c) Theurge or mystic. This is the caster priests, who probably gains a few additional spell options and maybe a "divine recovery" for a few extra spell slots. You could get halfway to wizard by allowing a theurge to maintain a ritual book as well, giving them more rituals (or a limited number of rituals, like 1 their wisdom modifier).

d) Prophet. A cleric free from the heirarchy, the prophet might lose some basic spell training but gain some big guns and granted powers.

This makes a cleric about as complex as a warlock, with two meaningful choices (domain/deity at level 1 and vocation at level 3).  And I can imagine a game in which the party all follows one deity yet has multiple clerics in the group actually working.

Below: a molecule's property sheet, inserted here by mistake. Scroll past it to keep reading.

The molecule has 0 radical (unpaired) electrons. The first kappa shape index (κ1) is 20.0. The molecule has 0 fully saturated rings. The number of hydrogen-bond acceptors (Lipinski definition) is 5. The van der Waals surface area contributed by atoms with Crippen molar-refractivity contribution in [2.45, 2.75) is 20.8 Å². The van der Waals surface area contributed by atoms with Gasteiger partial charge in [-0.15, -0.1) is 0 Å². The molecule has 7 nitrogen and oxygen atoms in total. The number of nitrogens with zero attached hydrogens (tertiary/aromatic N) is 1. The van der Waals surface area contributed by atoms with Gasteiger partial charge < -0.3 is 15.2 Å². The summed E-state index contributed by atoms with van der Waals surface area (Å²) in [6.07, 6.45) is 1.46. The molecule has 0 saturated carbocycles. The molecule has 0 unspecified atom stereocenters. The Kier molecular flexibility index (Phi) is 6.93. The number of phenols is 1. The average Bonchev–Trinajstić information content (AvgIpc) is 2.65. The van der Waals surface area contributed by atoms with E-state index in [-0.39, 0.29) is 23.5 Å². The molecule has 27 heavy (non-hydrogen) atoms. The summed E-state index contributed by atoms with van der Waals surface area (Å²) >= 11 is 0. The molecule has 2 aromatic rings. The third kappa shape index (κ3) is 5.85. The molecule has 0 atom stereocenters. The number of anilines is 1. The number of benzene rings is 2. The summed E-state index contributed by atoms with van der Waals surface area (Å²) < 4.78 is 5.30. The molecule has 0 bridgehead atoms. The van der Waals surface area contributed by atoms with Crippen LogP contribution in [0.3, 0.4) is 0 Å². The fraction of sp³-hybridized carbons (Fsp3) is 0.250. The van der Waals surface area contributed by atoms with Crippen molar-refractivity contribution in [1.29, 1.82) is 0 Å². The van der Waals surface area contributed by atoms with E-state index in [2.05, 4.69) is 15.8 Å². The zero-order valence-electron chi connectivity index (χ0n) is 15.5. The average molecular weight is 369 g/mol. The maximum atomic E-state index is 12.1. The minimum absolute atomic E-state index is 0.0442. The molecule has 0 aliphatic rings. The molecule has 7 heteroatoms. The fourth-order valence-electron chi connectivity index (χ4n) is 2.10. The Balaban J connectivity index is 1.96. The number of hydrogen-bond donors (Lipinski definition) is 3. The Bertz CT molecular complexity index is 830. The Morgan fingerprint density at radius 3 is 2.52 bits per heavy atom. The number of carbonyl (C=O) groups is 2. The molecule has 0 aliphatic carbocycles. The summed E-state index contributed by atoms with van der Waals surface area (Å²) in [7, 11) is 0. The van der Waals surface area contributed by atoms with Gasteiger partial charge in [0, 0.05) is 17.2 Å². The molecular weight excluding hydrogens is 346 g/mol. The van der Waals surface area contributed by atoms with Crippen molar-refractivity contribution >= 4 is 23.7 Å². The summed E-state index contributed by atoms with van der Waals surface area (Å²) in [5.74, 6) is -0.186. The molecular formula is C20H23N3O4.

Tuesday, December 1, 2015

Why I fell in love with Astonishing Swordsmen and Sorcerers of Hyperboria

I've started two or three posts on why I love Astonishing Swordsmen and Sorcerers of Hyperboria, but it finally hit me last night during a bout of insomnia. The classes are almost exactly what I think you need for a solid D&D game. Its not just that there's a good number, or that they're thematic for the game that is being played, but really reading through them leaves me hard pressed to do much more than what there is. And I've been vaguely working on a personal version of 2nd edition and we get some very similar things between AS&SH & my 2nd edition.